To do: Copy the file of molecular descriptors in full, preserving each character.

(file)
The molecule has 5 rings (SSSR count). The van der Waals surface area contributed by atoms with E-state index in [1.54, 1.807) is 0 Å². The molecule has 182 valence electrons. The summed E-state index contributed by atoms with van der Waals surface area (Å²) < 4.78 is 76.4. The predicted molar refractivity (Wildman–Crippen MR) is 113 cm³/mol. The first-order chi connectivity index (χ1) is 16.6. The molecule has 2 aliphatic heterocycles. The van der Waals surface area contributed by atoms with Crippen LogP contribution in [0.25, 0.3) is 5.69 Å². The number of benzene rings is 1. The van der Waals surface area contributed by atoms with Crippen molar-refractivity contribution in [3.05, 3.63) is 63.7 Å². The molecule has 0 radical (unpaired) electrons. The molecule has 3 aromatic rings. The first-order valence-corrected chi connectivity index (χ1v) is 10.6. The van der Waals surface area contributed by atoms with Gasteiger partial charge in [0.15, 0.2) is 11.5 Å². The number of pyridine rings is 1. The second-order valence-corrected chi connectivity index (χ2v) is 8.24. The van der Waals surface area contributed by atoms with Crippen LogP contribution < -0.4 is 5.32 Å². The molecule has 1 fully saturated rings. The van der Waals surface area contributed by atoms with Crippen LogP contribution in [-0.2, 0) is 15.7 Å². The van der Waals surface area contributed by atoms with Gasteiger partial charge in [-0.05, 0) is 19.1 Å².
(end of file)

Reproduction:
The molecule has 5 rings (SSSR count). The van der Waals surface area contributed by atoms with E-state index in [1.54, 1.807) is 0 Å². The molecule has 182 valence electrons. The summed E-state index contributed by atoms with van der Waals surface area (Å²) < 4.78 is 76.4. The predicted molar refractivity (Wildman–Crippen MR) is 113 cm³/mol. The first-order chi connectivity index (χ1) is 16.6. The molecule has 2 aliphatic heterocycles. The van der Waals surface area contributed by atoms with Crippen LogP contribution in [0.25, 0.3) is 5.69 Å². The number of benzene rings is 1. The van der Waals surface area contributed by atoms with Crippen molar-refractivity contribution in [3.05, 3.63) is 63.7 Å². The molecule has 0 radical (unpaired) electrons. The molecule has 3 aromatic rings. The first-order valence-corrected chi connectivity index (χ1v) is 10.6. The van der Waals surface area contributed by atoms with Gasteiger partial charge in [0.15, 0.2) is 11.5 Å². The number of pyridine rings is 1. The second-order valence-corrected chi connectivity index (χ2v) is 8.24. The van der Waals surface area contributed by atoms with Crippen LogP contribution < -0.4 is 5.32 Å². The molecule has 1 fully saturated rings. The van der Waals surface area contributed by atoms with Crippen LogP contribution in [-0.2, 0) is 15.7 Å². The van der Waals surface area contributed by atoms with Gasteiger partial charge in [-0.05, 0) is 19.1 Å².